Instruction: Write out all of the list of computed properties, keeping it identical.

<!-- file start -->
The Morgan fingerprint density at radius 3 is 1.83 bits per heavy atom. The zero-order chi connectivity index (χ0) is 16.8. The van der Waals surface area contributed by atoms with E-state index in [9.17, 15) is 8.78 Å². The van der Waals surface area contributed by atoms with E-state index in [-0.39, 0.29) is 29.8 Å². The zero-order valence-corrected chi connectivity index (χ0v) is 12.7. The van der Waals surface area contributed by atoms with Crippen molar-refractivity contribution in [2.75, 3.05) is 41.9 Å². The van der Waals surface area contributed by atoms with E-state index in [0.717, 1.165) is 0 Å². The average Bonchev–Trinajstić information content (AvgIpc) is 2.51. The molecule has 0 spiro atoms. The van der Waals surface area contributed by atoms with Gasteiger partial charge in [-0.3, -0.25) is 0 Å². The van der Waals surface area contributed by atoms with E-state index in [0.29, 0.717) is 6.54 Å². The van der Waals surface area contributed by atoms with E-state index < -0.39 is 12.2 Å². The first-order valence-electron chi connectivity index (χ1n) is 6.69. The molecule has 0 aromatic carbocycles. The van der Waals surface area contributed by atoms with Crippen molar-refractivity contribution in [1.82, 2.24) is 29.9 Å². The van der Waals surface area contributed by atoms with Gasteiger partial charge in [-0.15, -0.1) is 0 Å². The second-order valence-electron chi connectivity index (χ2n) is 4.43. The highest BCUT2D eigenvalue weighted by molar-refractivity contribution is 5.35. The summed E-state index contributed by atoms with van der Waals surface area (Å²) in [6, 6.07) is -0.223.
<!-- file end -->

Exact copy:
The Morgan fingerprint density at radius 3 is 1.83 bits per heavy atom. The zero-order chi connectivity index (χ0) is 16.8. The van der Waals surface area contributed by atoms with E-state index in [9.17, 15) is 8.78 Å². The van der Waals surface area contributed by atoms with E-state index in [-0.39, 0.29) is 29.8 Å². The zero-order valence-corrected chi connectivity index (χ0v) is 12.7. The van der Waals surface area contributed by atoms with Crippen molar-refractivity contribution in [2.75, 3.05) is 41.9 Å². The van der Waals surface area contributed by atoms with E-state index in [0.717, 1.165) is 0 Å². The average Bonchev–Trinajstić information content (AvgIpc) is 2.51. The molecule has 0 spiro atoms. The van der Waals surface area contributed by atoms with Gasteiger partial charge in [-0.3, -0.25) is 0 Å². The van der Waals surface area contributed by atoms with E-state index in [0.29, 0.717) is 6.54 Å². The van der Waals surface area contributed by atoms with E-state index < -0.39 is 12.2 Å². The first-order valence-electron chi connectivity index (χ1n) is 6.69. The molecule has 0 aromatic carbocycles. The van der Waals surface area contributed by atoms with Crippen molar-refractivity contribution in [1.82, 2.24) is 29.9 Å². The van der Waals surface area contributed by atoms with Gasteiger partial charge in [-0.15, -0.1) is 0 Å². The second-order valence-electron chi connectivity index (χ2n) is 4.43. The highest BCUT2D eigenvalue weighted by molar-refractivity contribution is 5.35. The summed E-state index contributed by atoms with van der Waals surface area (Å²) in [6, 6.07) is -0.223.